Eleven Bnei Menashe couples who immigrated to Israel from northeastern India were remarried in a group ceremony at Shavei Israel’s absorption center near Netanya after completing their formal conversion to Judaism by the Chief Rabbinate.

The 11 couples were among 257 new Bnei Menashe immigrants who arrived a few weeks ago thanks to the Jerusalem-based nonprofit Shavei Israel, and Minister of Aliyah and Integration Pnina Tamano-Shata. The 11 couples hail from the northeastern Indian states of Manipur and Mizoram, and plan to settle in the city of Nof HaGalil, formerly known as Upper Nazareth, in the north of Israel.

“We wish the couples a hearty mazal tov—and much joy, health and success in their new home,” said Shavei Israel founder and chairman Michael Freund. “After realizing their dream of making aliyah, these couples have an additional reason to celebrate. Despite the pandemic, they have now been remarried in a traditional Jewish wedding ceremony that symbolizes the new lives they are building in the Jewish state.”

Married for 49 years, Maccabi Hnamte, 72, and Sarah Hnamte, 70, wed again in Israel in a group ceremony for Bnei Menashe, Feb. 3, 2021. Photo by Laura Ben David, courtesy of Shavei Israel.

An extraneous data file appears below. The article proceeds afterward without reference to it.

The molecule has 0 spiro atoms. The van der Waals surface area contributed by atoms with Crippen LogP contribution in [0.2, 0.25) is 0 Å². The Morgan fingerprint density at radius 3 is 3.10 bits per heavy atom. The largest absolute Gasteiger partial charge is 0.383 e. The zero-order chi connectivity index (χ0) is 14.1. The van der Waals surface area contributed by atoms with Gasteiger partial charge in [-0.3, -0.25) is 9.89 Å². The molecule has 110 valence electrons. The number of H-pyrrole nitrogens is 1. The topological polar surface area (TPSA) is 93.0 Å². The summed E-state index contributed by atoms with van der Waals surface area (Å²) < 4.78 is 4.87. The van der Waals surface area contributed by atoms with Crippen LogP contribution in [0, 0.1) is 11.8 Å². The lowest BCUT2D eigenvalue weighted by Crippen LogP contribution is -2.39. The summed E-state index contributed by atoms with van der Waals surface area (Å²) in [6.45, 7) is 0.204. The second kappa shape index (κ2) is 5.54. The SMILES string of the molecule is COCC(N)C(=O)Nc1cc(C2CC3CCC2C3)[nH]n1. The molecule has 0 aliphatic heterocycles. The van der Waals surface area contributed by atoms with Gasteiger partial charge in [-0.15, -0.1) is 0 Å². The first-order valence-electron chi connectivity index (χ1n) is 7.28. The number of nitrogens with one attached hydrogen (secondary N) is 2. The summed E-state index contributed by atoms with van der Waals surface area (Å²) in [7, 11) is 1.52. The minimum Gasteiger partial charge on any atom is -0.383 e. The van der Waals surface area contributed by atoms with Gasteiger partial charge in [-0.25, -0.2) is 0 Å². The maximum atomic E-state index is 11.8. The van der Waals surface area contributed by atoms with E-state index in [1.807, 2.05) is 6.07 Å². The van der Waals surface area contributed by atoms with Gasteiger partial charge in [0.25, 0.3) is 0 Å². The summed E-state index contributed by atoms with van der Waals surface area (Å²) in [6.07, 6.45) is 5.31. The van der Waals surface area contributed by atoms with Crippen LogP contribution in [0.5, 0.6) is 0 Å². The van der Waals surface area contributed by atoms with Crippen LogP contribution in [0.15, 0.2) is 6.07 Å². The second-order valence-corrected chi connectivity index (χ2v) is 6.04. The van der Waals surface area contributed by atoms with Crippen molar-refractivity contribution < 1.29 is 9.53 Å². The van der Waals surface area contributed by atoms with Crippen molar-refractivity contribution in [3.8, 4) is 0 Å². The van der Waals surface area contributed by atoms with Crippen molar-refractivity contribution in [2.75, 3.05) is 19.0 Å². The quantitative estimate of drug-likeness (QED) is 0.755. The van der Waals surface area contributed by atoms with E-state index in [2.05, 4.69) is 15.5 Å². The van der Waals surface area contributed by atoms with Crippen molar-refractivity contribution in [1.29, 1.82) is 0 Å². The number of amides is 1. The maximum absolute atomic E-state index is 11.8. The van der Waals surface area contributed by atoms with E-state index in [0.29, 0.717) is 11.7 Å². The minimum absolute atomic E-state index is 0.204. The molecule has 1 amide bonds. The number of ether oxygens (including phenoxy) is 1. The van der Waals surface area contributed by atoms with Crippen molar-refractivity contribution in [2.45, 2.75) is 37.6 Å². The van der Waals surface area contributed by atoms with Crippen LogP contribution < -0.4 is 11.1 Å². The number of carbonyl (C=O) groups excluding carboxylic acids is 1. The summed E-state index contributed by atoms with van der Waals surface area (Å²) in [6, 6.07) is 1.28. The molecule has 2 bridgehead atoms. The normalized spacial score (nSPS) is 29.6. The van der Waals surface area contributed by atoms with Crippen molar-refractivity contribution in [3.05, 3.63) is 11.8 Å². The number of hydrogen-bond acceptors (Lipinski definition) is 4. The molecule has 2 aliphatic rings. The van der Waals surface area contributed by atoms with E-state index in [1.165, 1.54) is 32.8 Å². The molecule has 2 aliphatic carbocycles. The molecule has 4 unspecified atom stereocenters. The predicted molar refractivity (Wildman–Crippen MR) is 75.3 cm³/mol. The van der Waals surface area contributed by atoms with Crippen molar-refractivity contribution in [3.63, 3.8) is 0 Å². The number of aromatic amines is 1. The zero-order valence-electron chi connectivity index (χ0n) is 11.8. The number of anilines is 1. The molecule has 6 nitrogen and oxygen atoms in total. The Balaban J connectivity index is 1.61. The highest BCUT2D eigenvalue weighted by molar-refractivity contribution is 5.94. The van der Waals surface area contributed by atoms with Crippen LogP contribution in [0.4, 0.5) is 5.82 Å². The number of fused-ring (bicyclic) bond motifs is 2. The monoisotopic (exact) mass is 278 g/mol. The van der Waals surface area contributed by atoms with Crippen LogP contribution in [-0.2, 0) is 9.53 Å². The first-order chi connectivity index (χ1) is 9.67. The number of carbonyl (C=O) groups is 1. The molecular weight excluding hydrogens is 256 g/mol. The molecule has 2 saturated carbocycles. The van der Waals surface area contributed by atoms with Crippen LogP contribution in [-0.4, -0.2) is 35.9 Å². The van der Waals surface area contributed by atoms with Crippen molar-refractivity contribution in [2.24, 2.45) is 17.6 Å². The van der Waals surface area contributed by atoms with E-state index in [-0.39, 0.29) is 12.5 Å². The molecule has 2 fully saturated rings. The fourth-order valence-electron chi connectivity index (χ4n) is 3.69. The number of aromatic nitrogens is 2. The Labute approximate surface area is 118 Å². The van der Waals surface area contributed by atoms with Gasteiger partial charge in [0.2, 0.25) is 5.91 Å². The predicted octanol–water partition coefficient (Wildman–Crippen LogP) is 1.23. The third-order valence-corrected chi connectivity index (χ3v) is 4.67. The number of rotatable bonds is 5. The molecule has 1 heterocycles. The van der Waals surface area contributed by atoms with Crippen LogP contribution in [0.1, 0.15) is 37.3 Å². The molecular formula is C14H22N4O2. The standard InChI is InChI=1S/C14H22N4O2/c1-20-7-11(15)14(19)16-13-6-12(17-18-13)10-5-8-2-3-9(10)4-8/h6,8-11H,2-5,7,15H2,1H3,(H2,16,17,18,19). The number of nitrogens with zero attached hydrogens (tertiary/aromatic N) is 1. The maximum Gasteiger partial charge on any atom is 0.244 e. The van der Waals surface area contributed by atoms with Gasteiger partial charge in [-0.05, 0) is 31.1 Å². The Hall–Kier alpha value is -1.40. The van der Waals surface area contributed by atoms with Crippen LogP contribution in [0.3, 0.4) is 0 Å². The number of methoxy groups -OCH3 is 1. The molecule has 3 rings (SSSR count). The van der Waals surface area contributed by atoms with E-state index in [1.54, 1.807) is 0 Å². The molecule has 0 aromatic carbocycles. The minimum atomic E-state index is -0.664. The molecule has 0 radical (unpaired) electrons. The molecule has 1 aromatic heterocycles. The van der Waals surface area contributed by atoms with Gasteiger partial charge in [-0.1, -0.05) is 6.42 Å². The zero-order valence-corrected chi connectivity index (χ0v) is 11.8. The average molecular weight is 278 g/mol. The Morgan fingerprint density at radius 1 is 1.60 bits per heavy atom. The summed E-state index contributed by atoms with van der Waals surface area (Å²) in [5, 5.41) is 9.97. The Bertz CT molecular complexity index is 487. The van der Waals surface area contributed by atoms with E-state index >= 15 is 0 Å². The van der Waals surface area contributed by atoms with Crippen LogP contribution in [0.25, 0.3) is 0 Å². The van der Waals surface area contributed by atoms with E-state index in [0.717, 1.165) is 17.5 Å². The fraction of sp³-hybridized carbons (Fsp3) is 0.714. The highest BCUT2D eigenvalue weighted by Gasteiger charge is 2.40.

In light of coronavirus restrictions, the ceremonies were conducted with permission from Israel’s Home Front Command and in accordance with Israeli Ministry of Health regulations.

Among the couples were Maccabi Hnamte, 72, and Sarah Hnamte, 70, from the northeastern Indian state of Mizoram, who have been happily married for 49 years. Their two children made aliyah to Israel in 2003; they hadn’t seen their parents for more than 17 years until their arrival in the Jewish state just two months ago.

“We’re very excited to join our children and grandchildren at last,” exclaimed the Hnamtes.

The Bnei Menashe, or sons of Manasseh, claim descent from one of the Ten Lost Tribes of Israel, who were sent into exile by the Assyrian Empire more than 27 centuries ago. Their ancestors wandered through Central Asia and the Far East for centuries before settling in what is now northeastern India, along the borders of Burma and Bangladesh.

Throughout their sojourn in exile, the Bnei Menashe continued to practice Judaism as their ancestors did, including observing the Sabbath, keeping kosher, celebrating the festivals and following the laws of family purity. They continued to nourish the dream of one day returning to the land of their ancestors, the Land of Israel.

Shavei Israel has helped more than 4,000 Bnei Menashe come to Israel and plans to bring in more members of the community. Currently, some 6,500 Bnei Menashe await their return to the Jewish homeland.

The 11 Bnei Menashe couples who chose to remarry in a group ceremony on Feb. 3, 2021. Photo by Laura Ben David.


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